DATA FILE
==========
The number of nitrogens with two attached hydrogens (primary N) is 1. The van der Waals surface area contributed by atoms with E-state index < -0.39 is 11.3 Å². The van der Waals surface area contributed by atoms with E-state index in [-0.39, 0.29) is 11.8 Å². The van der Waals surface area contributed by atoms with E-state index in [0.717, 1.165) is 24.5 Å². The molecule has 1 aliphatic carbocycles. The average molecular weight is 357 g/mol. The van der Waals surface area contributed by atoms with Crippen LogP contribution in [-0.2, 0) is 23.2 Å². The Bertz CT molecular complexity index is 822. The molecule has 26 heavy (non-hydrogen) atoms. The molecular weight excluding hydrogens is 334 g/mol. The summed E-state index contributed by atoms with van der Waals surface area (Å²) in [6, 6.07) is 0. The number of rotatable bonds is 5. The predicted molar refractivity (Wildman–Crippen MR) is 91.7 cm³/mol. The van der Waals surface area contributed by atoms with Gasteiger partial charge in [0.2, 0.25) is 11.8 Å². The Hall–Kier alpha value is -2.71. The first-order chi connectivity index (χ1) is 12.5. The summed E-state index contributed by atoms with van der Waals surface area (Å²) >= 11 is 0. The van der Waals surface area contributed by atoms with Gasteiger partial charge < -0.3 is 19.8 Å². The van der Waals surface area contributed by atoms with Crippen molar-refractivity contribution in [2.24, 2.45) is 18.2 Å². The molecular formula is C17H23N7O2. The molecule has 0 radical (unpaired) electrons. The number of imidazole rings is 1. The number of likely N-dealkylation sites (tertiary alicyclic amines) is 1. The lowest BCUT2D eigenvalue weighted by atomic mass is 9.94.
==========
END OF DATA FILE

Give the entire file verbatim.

The number of nitrogens with two attached hydrogens (primary N) is 1. The van der Waals surface area contributed by atoms with E-state index < -0.39 is 11.3 Å². The van der Waals surface area contributed by atoms with E-state index in [-0.39, 0.29) is 11.8 Å². The van der Waals surface area contributed by atoms with E-state index in [0.717, 1.165) is 24.5 Å². The molecule has 1 aliphatic carbocycles. The average molecular weight is 357 g/mol. The van der Waals surface area contributed by atoms with Crippen LogP contribution in [-0.2, 0) is 23.2 Å². The Bertz CT molecular complexity index is 822. The molecule has 26 heavy (non-hydrogen) atoms. The molecular weight excluding hydrogens is 334 g/mol. The summed E-state index contributed by atoms with van der Waals surface area (Å²) in [6, 6.07) is 0. The number of rotatable bonds is 5. The predicted molar refractivity (Wildman–Crippen MR) is 91.7 cm³/mol. The van der Waals surface area contributed by atoms with Gasteiger partial charge in [0.2, 0.25) is 11.8 Å². The Hall–Kier alpha value is -2.71. The first-order chi connectivity index (χ1) is 12.5. The summed E-state index contributed by atoms with van der Waals surface area (Å²) >= 11 is 0. The van der Waals surface area contributed by atoms with Gasteiger partial charge < -0.3 is 19.8 Å². The van der Waals surface area contributed by atoms with Crippen molar-refractivity contribution in [2.24, 2.45) is 18.2 Å². The molecular formula is C17H23N7O2. The molecule has 0 radical (unpaired) electrons. The number of imidazole rings is 1. The number of likely N-dealkylation sites (tertiary alicyclic amines) is 1. The lowest BCUT2D eigenvalue weighted by atomic mass is 9.94.